Over the next year or so, the doctors switched up Spriestersbach’s medications but for a while it didn’t seem to have much effect, the discharge summary suggests, “as he persisted in refusing to meet with his treatment team and would actively avoid his doctor by walking in the opposite direction any time to saw her.”

“This went on for months,” Garrett wrote.

She described him as low-key and not dangerous.

Another hearing, held in February 2019, found he was unfit again. A third hearing was held in May 2019 with the same outcome.

He was changed to a new medication in August 2019 and things started to improve. “His thoughts became more and more organized,” Garrett wrote, although he was still found unfit at a hearing that month.

He continued to improve and at a meeting with his treatment team on Jan. 2, 2020, he said he was not Thomas Castleberry and he didn’t know why there were drug charges associated with him because he didn’t use drugs. He also told them he wasn’t even living on Oahu in 2006 when Castleberry was incarcerated.

“While he had denied being Thomas Castleberry before … this was the first time he actually denied that the charges had anything to do with him,” Garrett wrote.

Spriestersbach also told doctors he was hospitalized in California in 2006.

Garrett called the hospital in California, which did have an admission documented for him — except it was in 2003, Garrett wrote.

When she told him that, Spriestersbach said he must have been on the Big Island then. That turned out to be true.

Garrett “reviewed the records available from the Big Island and found documentation of multiple meetings between him and his case manager on the Big island when Thomas Castleberry was confirmed to be incarcerated at (Oahu Community Correctional Center),” she wrote. “This writer immediately called the Hawaii State Hospital’s attorney for assistance with what appeared to be mistaken identity.”

The lawsuit uses images of Joshua Spriestersbach and Thomas Castleberry to make the case that officials should have known they were not the same person. Screenshot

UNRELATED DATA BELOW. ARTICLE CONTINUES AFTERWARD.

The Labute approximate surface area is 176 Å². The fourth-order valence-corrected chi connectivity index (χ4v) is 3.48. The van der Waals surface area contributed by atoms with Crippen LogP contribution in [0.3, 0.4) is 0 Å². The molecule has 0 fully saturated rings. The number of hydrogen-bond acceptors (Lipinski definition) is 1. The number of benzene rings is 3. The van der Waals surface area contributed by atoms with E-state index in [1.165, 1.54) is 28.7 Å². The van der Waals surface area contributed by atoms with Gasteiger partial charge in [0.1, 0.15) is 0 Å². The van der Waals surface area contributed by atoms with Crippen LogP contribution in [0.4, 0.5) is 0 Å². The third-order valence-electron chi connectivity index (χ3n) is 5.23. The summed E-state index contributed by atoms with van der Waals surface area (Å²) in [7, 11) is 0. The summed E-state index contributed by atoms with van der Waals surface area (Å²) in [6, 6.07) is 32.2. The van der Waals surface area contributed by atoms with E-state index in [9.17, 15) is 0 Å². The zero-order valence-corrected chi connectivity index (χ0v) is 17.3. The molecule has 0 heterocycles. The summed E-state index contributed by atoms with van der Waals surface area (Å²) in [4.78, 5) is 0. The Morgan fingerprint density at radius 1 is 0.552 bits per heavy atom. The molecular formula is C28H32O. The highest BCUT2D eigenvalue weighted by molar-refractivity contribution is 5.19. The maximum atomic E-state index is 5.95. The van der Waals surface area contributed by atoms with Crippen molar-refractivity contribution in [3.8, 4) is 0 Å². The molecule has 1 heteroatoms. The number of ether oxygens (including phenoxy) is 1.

Garrett said she also had tried to reach Spriestersbach’s public defender a few times, but never got a call back.

The state’s attorney arranged for Spriestersbach to be fingerprinted and “the fingerprint mismatch” was confirmed on Jan. 17, 2020.

He was discharged that same day.

The discharge summary says Spriestersbach was told he could stay at the hospital until he found housing, but he refused and insisted he be taken to Safe Haven, the homeless shelter near where he’d been arrested nearly three years before. Garrett said they told Spriestersbach he couldn’t get into the shelter unless he was homeless, but he wanted to go anyway.

So he was taken to Safe Haven and dropped off with two weeks worth of medication, the discharge summary says.

Spriestersbach’s attorneys have also said he had 50 cents in his pockets.

Garrett wrote that hospital officials told Spriestersbach that Thomas Castleberry was still listed in the records as an alias and that a bench warrant was reissued for the actual Thomas Castleberry. Officials did give Spriestersbach two copies of his birth certificate, state ID and social security card when he was discharged, the summary says.

Meanwhile, the actual Thomas Castleberry appears to be in prison in Alaska where he has been since 2015 on kidnapping, assault and weapons charges, according to documents filed by defense attorneys on Friday. He’s scheduled to be released from prison this year.